By Louise Bogan
Women have no wilderness in them,
They are provident instead,
Content in the tight hot cell of their hearts
To eat dusty bread.
They do not see cattle cropping red winter grass,
They do not hear
Snow water going down under culverts
Shallow and clear.
They wait, when they should turn to journeys,
They stiffen, when they should bend.
They use against themselves that benevolence
To which no man is friend.
They cannot think of so many crops to a field
Or of clean wood cleft by an axe.
Their love is an eager meaninglessness
Too tense, or too lax.
They hear in every whisper that speaks to them
A shout and a cry.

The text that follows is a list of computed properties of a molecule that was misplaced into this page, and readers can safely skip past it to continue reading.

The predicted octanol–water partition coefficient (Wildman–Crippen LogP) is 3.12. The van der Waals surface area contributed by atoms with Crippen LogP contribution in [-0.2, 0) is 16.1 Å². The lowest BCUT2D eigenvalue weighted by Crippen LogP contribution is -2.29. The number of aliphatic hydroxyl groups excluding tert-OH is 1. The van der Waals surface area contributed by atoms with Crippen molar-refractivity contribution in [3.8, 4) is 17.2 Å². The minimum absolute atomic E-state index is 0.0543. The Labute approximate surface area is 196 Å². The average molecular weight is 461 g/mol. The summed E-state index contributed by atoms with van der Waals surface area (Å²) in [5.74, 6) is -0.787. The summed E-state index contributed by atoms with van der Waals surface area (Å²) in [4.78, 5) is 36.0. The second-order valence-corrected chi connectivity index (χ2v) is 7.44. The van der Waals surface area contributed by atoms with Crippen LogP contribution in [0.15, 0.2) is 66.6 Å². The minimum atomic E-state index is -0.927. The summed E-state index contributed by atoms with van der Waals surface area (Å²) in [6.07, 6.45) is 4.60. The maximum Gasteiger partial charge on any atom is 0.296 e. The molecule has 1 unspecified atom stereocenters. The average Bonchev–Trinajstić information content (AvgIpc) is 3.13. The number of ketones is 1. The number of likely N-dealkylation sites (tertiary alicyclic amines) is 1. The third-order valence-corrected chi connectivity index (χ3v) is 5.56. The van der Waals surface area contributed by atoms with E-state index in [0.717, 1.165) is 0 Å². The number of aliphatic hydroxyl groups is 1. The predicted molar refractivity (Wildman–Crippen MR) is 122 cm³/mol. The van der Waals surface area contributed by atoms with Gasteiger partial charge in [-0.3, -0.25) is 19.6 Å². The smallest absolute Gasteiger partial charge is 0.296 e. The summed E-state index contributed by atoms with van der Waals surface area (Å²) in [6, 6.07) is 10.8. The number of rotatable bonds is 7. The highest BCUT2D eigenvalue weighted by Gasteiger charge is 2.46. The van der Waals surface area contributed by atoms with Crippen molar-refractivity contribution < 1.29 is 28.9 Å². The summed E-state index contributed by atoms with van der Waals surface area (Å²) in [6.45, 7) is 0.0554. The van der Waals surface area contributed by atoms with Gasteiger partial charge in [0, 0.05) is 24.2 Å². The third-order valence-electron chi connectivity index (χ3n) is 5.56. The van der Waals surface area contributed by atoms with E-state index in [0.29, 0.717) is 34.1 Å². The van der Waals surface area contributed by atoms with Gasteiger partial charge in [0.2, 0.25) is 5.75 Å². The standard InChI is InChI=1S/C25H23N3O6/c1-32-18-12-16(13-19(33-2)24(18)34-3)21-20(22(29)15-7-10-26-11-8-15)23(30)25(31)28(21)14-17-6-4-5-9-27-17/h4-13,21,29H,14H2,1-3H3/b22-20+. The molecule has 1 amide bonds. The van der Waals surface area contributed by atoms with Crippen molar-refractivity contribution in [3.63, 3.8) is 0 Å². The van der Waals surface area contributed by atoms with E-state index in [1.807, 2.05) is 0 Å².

As like as not, when they take life over their door-sills
They should let it go by.
Source: Body of this Death: Poems (1923)
Louise Bogan published most of her poetry before age 40. Her first collection, Body of this Death, appeared in 1923 and her sixth, The Sleeping Fury, in 1937. Her work is often exactingly formal yet intensely personal. She reviewed poetry for the New Yorker for 38 years, becoming one of America’s most astute critics.
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